Eligible immigrants in the U.S. without legal status can get three-year work permit

DACA and DAPA could potentially help five million immigrants avoid deportation.

This past fall, President Obama announced that certain undocumented parents of U.S. citizens and certain child arrivals to the U.S. could petition to avoid deportation under DAPA and DACA. The goal of the program is to keep families of U.S. citizens together and to not punish children who came to the U.S. with their parents without legal status. The action was controversial, and the House of Representatives has already attempted twice to effectively repeal the executive action in 2015, although the attempts did not succeed.

DACA and DAPA overview

On February 18, 2015, the U.S. Citizenship and Immigration Services will begin accepting requests for Deferred Action for Childhood Arrivals (DACA), and Deferred Action for Parents of Americans (DAPA) under the President's executive actions. These programs are based on "prosecutorial discretion" - meaning that the DHS authorizes a non-U.S. citizen to remain in the U.S. on a temporary basis, without fear of deportation. However, neither DACA nor DAPA actually grant permanent legal status.

Importantly, an immigrant on deferred action may apply for a work permit for up to three years. Previous DACA programs had allowed a two-year work permit.

Eligibility requirements

To be eligible for DAPA, an immigrant must:

  • Be the parent of a U.S. citizen or lawful permanent resident (LPR)
  • Be free of certain criminal offenses, including felonies and some misdemeanors
  • Have lived continuously in the U.S. since 2010
  • Been present in the U.S. on November 20, 2014 without lawful status

To be eligible for DACA, an immigrant must:

  • Be free of certain criminal offenses.
  • Have arrived in the U.S. before his or her 16th birthday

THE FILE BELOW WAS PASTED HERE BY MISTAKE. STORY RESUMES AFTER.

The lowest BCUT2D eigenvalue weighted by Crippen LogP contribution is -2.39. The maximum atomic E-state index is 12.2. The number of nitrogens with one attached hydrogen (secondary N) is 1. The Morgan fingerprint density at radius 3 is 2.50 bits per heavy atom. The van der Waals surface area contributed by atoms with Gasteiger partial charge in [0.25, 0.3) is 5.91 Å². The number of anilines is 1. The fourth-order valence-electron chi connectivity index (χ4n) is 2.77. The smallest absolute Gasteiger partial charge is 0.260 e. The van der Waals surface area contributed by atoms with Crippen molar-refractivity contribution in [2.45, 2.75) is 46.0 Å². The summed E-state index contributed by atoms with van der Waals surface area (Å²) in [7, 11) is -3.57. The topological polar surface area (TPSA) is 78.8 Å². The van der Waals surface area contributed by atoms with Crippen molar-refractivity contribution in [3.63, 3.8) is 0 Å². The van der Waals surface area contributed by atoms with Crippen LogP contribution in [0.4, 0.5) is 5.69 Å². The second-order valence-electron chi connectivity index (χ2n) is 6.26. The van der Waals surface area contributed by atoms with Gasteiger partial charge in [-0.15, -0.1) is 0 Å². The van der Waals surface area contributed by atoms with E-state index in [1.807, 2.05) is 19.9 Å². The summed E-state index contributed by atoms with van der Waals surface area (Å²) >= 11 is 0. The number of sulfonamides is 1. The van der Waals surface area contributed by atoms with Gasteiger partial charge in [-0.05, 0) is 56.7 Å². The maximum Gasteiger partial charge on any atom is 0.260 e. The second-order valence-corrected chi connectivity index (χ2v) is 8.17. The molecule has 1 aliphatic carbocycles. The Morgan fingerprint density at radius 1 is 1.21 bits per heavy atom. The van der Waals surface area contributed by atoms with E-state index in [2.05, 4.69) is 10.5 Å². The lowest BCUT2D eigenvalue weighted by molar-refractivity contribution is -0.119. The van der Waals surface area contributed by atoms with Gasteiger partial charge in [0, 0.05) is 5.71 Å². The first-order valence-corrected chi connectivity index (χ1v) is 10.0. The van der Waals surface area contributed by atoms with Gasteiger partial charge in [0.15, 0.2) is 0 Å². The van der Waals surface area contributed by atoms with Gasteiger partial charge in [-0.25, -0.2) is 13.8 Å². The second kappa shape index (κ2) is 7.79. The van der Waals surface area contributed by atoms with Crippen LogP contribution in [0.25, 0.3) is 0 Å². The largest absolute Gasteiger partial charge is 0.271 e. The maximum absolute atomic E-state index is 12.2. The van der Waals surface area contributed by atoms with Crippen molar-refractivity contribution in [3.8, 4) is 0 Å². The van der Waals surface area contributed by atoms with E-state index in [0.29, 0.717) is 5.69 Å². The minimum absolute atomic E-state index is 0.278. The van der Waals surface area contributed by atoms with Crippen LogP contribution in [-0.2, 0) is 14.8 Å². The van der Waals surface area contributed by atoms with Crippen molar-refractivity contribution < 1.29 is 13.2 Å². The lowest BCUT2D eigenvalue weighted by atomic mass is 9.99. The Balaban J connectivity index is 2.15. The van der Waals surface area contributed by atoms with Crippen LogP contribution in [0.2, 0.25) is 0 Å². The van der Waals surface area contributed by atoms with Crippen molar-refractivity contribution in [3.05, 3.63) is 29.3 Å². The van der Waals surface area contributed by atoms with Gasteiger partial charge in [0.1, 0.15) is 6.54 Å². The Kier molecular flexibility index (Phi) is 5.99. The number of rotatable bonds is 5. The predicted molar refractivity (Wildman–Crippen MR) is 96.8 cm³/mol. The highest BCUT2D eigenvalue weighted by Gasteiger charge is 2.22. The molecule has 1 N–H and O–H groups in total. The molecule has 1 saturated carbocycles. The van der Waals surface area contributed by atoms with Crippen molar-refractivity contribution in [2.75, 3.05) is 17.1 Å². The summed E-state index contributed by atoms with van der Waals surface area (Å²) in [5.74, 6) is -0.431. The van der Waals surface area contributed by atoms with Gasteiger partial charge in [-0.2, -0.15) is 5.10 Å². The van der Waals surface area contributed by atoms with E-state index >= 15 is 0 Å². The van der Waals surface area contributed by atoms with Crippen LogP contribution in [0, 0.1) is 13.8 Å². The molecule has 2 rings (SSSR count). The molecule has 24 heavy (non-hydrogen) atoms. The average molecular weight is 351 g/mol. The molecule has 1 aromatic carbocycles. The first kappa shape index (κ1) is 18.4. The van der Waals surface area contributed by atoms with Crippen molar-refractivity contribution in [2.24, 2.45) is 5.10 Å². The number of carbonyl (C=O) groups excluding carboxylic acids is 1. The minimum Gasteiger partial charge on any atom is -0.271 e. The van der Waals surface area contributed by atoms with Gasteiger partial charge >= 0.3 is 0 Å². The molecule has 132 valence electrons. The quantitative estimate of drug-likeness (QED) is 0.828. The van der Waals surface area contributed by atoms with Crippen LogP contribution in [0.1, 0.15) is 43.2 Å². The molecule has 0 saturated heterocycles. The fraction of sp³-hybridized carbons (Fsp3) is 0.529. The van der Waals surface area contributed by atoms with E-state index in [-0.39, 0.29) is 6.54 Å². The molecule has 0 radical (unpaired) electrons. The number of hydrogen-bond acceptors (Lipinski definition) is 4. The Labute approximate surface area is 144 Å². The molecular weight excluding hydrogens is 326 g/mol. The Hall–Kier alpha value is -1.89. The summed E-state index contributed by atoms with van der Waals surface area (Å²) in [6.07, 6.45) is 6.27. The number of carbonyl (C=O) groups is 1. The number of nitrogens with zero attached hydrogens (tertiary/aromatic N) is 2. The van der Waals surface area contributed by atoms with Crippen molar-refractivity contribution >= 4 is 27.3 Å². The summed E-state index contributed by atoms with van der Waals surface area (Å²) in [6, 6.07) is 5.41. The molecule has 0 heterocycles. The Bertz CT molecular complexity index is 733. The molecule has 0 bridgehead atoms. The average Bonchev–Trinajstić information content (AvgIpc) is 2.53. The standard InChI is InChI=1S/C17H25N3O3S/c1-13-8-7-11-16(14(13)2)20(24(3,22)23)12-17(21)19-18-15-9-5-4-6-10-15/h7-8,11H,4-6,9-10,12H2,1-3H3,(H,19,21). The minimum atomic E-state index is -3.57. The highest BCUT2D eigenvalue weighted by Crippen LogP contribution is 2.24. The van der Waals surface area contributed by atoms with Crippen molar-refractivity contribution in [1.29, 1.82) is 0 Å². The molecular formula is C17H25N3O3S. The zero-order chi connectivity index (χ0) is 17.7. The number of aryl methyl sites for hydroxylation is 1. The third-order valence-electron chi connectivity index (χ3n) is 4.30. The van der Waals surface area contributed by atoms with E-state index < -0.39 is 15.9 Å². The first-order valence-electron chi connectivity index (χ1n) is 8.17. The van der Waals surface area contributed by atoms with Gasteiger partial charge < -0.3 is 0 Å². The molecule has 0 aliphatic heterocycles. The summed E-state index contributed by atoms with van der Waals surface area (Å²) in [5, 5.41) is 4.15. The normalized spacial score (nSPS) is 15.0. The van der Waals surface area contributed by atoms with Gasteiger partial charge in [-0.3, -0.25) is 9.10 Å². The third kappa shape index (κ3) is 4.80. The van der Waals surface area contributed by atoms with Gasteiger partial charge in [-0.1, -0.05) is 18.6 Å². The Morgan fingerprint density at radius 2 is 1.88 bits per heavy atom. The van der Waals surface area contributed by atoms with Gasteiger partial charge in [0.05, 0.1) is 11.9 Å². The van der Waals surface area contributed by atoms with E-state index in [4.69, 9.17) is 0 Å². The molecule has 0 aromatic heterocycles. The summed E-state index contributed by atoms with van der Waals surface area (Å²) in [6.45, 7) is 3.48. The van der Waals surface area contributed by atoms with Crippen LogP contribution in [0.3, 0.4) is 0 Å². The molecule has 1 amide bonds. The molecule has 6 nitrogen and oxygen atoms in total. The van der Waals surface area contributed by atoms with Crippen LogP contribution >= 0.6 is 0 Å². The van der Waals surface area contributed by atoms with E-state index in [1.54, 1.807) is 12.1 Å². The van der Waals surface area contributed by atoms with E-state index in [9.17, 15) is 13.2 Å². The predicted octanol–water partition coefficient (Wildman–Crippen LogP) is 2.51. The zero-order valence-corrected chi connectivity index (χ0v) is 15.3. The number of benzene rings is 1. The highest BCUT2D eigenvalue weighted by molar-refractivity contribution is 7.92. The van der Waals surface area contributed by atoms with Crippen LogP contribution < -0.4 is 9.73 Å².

• Lived continuously in the U.S. since 2010
  • Have graduated from high school or obtained a GED certificate, or currently be enrolled in school

Other conditions and considerations apply. Immigrants uncertain about eligibility should contact an experienced immigration law attorney to discuss their eligibility and the benefits of seeking deferred action. Those applying for deferred action must be careful that they meet the criteria for eligibility: Failure to meet the criteria can mean the beginning of removal proceedings.

Immigration law ever-changing

While DAPA and DACA could provide relief to immigrants in the U.S. who want to remain with family, immigration laws today remain complex and relatively uncertain. For example, Senate Democrats filibustered a House Republican Department of Homeland Security funding bill on February 4, 2015, that would have effectively ended DACA and DAPA. Even had the legislation passed, however, President Obama had promised to veto the legislation.

Other attempts to limit DAPA and DACA are underway. To date, 26 states have brought a lawsuit against the President for "executive overreach," although its chance of success is uncertain. Congressional Republicans have also debated bringing a lawsuit.

In addition, Congress continually discusses reforming immigration laws. Many proposals include measures that directly affect immigrants in the U.S. currently without lawful status. That means immigrants in the U.S. seeking deferred action under DAPA or DACA should act quickly. Many advocates are also urging immigrants to take advantage of DAPA and DACA, because the more immigrants who use the executive actions the harder it will be for Congress to effectively end DAPA and DACA.

Immigrants in New York looking to explore deferred action should contact Polizzotto & Polizzotto, LLC, to understand their rights and options under this new and exciting opportunity for many immigrant families.

Keywords: Immigration, work permit, legal status, DAPA, DACA, deferred action, removal, lawful permanent resident, child immigrant, immigration reform.